William Kentridge, a South African artist who is best known for his animated films, performances, sculptures, expressionist drawings and theatre productions showcases his exhibition Thick Time at the Whitechapel Gallery. It is his first extensive solo show in the UK in over 15 years; Thick Time is also curated by Whitechapel’s Gallery Director, Iwona Blazwick.
Kentridge lived through the course and saw the end of the apartheid having grown up in South Africa. His environment has been influential in his creations; social instability, politics, time and colonization being prominent themes among others. We can see his versatility of artistic approaches in Thick Time, but also his knowledge or rather his curiosity to understand the themes in his work by exploring them through philosophy, science or early cinema, for example.
Thick Time is a major exhibition, spread in over two floors of the gallery; it consists of six major installations established between 2003-2016 including The Refusal of Time (2012) and O Sentimental Machine (2015) which is the first time they are being exhibited here in the UK. The Refusal of Time (2012) is a multi-sensory installation that examines the role and revolution of time into moving images, mechanics, sound, performances and material commodities. It’s in collaboration with Philip Miller, projection designer & editor, Catherine Meyburgh, dancer & choreographer, Dada Masilo and American scientist, Peter Galison. In the middle of the studio where The Refusal of Time (2012) is being showcased, there is a huge ‘breathing’ machine or ‘elephant’ in position, based on attempts to manage time during the industrial revolution and the peak of European colonization in the 19th century. It was initially exhibited at dOCUMENTA(13) in Kassel, Germany in 2012. There is an estimate of less than twenty chairs around the ‘elephant’ and because it’s so big it’s difficult to see the people on the other side (if you’re not sitting in the middle front section of the room that is) nor parts of the three walls where animated films, shadow-plays and performances are being projected onto. Spectators are encouraged to move around or change the position of the chairs as I was told by one of the gallery assistants to not be fooled by how hard it may seem to lift the chairs up. Again, having this freedom of moving around next to the ‘elephant’ is a way of playing or modifying how people perceive space and time. The music and sounds being played in the audio-visual installation is accompanied by the darkness of the studio room, the brightness only comes from the projections. This definitely affects the atmosphere of the room when the shadow-plays being depicted relates with the theme of colonialism and post-colonialism. Although the ‘elephant’ is constantly ‘breathing’, the video installation lasts for about 16-20 minutes.
The Refusal of Time (2012) was inspired by his discussions about the progress of time with scientist, Peter Galison, especially when put side by side with human and capitalist exploitation. His flipbook film, Second-hand Reading (2013) shows drawings inscribed in pages from encyclopaedias and dictionaries. We see his rough sketches of himself along with basic, geometric shapes and drawings of nature incorporated with thought-provoking slogans or phrases and having South African composer, Neo Muyanga’s musical score being played as its backdrop music. Guests are also able to touch and flick through the book that the Second-hand Reading (2013) is from in the Tapestry Library section of the gallery exhibition.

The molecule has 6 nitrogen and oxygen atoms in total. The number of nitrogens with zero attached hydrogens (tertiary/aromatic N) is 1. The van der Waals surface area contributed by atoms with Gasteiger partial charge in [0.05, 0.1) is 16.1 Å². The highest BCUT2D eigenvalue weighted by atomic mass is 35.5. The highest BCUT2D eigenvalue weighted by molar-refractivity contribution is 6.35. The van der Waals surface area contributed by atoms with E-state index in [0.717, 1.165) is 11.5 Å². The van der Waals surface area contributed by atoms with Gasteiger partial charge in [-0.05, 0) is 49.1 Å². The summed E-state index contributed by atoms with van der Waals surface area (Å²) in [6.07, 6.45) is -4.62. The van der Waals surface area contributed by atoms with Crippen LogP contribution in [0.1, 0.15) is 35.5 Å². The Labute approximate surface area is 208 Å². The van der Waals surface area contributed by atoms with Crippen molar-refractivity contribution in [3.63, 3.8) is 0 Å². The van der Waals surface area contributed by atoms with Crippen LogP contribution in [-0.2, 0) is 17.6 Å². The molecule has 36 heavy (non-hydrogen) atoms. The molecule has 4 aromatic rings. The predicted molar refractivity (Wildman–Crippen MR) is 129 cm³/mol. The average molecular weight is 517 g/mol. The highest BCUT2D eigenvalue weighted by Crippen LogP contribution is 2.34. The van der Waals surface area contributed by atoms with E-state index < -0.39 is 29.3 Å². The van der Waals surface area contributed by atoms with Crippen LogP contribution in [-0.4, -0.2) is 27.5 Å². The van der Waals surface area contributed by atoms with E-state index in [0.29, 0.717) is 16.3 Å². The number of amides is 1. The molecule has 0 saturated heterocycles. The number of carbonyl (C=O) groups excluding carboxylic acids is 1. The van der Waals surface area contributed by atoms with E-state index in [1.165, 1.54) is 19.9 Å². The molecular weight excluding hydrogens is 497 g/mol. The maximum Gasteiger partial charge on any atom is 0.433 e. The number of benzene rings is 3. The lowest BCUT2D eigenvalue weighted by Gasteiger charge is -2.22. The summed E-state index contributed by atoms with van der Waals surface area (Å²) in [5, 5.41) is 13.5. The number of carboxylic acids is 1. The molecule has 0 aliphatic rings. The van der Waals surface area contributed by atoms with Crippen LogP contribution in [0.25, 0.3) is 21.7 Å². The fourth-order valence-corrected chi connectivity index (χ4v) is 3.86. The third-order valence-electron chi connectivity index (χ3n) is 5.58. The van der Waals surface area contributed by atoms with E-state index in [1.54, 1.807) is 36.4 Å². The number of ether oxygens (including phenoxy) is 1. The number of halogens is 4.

One of the most memorable installations which I thought was very clever was Right Into Her Arms which the exhibition booklet describes as “a miniature model theatre” since it is an alteration of Alan Berg’s opera, Lulu. It’s abstractly quite clever but with undertones of parody, which makes viewers wonder if it’s inspired by Dadaism. Right Into Her Arms shows two, wooden, rectangular boards being moved back and forth, side to side by an overhead conveyor to illustrate a couple, even though they’re just genderless, neutral objects – boards to be specific, that are the same height and size. Viewers realize the plot of the scene and what the boards represent due to the written dialogues and images being projected onto the boards which signifies that one is a man and the other, a woman. We understand their relationship through the movements of the board also. I thought it’s different and genius of William Kentridge to reduce or portray humans to an everyday shape and object, it’s very abstract yet viewers can still comprehend and appreciate the story. It is a whole different perspective on human reflection.
Thick Time reflects on human progress and also regressions. William Kentridge explores time, political unrests, colonization, nature, and human relationships using a range of holistic approaches derived from various schools of thought, his curiosity of the world and the intelligence and creativity he has gained from his studies and observations is apparent in his works. Thick Time makes his audience realize more about the world and the time we have in it, regardless of what those realizations are, as long as we are actively thinking and asking questions especially our relationship towards it and towards each other.
William Kentridge: Thick Time is being housed at East London’s Whitechapel Gallery until the 15th January 2017. Tickets cost £11.95, General Admission.